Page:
The World Health Organization defines health technology as “the application of organized knowledge and skills in the form of devices, medicines, vaccines, procedures, and systems developed to solve a health problem and improve quality of lives.” While that’s true, it’s a pretty broad statement. In an era when we’re seeing rapid technological shifts in the way people measure, monitor, and think about their health, it’s worth focusing any discussion of health technology to a few key areas that best highlight some of the more exciting – and challenging – aspects of health technology development at this point in 2021.

According to separate studies, blood type does not affect susceptibility to Covid-19 in U.S. patients and an inhaled steroid commonly used to treat asthma can help keep patients with mild Covid-19 from getting sicker.

Amanda Powers-Han, Senior Partner and Chief Marketing Officer for Greater Than One, explores some real-life technology applications that are transforming healthcare today and tomorrow.

A study of Fitbit wearers concludes that almost 50 percent of Covid-19 cases can be detected a day before enrollees in the study reported the onset of symptoms, and with 70 percent specificity.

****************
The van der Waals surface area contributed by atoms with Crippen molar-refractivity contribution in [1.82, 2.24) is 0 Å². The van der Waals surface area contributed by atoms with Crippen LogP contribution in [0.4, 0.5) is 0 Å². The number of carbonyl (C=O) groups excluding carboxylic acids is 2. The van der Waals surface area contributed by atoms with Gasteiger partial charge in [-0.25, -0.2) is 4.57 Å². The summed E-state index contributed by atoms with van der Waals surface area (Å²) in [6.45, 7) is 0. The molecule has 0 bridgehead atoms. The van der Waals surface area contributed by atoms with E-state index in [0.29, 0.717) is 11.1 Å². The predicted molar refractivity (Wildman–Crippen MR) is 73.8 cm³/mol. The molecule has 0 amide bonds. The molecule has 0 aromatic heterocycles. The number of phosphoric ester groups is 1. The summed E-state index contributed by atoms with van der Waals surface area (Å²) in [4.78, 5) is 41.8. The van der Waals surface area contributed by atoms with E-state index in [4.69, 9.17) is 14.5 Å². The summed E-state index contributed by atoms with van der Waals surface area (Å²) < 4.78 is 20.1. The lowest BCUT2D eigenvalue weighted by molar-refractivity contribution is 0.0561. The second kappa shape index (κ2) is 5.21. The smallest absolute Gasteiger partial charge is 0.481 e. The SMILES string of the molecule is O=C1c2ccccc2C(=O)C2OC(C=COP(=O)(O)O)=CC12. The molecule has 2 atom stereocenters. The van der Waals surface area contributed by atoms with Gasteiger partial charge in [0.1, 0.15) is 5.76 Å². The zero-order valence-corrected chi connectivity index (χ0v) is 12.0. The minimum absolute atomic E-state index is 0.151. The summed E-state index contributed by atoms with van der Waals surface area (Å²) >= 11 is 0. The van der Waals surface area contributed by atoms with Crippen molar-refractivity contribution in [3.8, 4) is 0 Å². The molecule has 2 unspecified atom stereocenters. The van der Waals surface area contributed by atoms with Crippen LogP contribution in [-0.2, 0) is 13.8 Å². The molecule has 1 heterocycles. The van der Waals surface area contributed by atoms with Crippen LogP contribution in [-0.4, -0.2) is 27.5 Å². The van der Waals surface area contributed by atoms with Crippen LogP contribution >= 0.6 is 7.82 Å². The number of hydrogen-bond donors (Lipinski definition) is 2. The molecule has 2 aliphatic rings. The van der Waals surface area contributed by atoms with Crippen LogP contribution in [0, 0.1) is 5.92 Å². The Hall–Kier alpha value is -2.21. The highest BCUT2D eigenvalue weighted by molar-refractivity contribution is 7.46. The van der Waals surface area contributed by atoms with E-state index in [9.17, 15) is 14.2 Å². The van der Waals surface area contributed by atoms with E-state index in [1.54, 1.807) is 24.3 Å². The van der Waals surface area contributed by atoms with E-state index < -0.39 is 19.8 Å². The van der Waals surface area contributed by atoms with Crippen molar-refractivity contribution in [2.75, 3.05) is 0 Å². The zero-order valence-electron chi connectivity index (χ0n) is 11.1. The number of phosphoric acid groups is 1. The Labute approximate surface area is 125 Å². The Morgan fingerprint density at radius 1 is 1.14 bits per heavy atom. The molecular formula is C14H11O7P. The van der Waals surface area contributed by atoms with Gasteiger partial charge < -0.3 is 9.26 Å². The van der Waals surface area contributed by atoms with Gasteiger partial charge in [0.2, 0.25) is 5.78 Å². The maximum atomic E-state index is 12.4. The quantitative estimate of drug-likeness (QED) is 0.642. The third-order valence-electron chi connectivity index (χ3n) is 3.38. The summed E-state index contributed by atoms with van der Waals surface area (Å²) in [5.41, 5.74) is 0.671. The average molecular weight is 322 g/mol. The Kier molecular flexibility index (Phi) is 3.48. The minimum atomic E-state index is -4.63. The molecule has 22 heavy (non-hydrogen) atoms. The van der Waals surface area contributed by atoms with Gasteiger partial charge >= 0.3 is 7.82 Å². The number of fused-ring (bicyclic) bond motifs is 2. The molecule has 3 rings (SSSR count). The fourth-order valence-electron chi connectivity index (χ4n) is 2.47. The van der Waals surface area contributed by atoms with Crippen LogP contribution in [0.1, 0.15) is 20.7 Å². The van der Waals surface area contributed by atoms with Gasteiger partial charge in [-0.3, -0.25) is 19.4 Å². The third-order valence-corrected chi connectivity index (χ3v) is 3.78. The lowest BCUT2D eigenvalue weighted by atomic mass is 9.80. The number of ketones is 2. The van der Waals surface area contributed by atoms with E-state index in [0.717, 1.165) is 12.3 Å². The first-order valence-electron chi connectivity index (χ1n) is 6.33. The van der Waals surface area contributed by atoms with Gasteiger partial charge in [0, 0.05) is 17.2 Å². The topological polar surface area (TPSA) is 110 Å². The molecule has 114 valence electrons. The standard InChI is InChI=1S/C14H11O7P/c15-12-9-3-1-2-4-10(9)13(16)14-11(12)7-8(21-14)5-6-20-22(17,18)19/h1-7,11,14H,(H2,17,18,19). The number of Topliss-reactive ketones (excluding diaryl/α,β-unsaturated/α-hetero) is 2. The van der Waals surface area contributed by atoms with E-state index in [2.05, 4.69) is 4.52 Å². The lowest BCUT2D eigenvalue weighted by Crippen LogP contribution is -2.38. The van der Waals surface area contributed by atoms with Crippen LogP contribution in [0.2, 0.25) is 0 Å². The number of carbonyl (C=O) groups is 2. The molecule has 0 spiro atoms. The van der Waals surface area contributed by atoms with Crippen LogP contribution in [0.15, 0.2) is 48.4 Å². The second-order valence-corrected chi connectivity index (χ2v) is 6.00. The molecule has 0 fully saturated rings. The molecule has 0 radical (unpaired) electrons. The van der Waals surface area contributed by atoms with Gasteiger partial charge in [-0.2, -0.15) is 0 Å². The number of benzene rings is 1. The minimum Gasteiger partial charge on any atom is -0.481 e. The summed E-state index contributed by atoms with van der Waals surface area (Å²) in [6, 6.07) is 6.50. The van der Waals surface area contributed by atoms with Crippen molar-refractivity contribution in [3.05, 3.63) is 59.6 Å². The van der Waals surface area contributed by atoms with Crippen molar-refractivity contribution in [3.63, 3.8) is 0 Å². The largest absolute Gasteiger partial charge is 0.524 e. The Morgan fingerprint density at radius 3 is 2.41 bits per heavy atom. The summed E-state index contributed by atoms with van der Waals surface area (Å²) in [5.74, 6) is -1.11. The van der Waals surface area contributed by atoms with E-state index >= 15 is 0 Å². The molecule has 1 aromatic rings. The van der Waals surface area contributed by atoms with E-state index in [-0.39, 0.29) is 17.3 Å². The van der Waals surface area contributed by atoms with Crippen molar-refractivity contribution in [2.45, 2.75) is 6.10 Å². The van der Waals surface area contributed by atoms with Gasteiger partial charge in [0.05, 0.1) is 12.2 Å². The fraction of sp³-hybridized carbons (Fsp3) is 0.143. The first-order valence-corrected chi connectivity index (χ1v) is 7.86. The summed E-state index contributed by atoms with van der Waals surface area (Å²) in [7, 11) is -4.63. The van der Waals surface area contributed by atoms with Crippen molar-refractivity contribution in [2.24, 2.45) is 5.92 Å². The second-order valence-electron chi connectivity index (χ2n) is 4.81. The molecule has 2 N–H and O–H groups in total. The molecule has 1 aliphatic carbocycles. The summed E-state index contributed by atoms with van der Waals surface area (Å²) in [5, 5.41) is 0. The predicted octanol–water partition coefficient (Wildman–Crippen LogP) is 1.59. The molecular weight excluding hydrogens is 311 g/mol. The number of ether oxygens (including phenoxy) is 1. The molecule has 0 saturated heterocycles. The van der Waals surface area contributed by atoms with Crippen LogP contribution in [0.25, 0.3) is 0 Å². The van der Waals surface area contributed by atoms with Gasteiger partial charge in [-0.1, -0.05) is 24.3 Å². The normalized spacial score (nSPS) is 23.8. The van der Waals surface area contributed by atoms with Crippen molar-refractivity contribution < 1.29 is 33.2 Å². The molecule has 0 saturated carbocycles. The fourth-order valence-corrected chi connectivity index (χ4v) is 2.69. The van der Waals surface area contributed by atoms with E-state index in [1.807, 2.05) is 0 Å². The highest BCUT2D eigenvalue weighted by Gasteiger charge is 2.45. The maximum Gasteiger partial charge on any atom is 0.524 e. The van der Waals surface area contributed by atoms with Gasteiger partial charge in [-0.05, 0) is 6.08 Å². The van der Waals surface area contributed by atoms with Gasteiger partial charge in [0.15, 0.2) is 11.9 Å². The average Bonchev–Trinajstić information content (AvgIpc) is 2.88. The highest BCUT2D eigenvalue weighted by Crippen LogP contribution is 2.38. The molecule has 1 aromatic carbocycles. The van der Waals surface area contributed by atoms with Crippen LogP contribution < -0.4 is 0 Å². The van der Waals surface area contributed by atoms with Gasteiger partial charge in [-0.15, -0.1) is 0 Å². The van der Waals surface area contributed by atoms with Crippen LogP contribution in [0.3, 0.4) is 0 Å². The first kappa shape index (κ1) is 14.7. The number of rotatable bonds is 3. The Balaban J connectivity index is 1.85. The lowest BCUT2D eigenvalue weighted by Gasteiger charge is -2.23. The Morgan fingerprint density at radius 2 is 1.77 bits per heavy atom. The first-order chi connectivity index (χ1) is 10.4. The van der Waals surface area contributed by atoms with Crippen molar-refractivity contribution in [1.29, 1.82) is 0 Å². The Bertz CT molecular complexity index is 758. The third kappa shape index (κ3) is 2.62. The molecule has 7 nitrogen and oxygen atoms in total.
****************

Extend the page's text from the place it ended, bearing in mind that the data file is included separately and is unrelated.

The Fitbit on your wrist not only counts your steps and minutes of sleep, it can also help tell if you are coming down with the flu – and warn health authorities to get ready to help.

Apple Inc. launched an app that will let users of the company’s devices to enroll in three health studies, allowing them to share health-related data for medical research.

The Bristol-Myers Squibb-Pfizer Alliance and Fitbit announced at the TIME 100 Health Summit in New York that they are working together to help drive timely diagnosis of atrial fibrillation (AFib) with the aim of improving earlier detection in individuals at increased risk of stroke.

Fitbit Inc. won a contract with the Singapore government to provide fitness trackers and services to up to one million of the country’s citizens as part of a health initiative that begins in October 2019.

The Apple Watch was able to detect irregular heart pulse rates that could signal the need for further monitoring for a serious heart rhythm problem, according to data from a large study funded by Apple Inc.

Fitbit launched the company’s cheapest smartwatch to defend its position as the second-largest seller of smartwatches after Apple.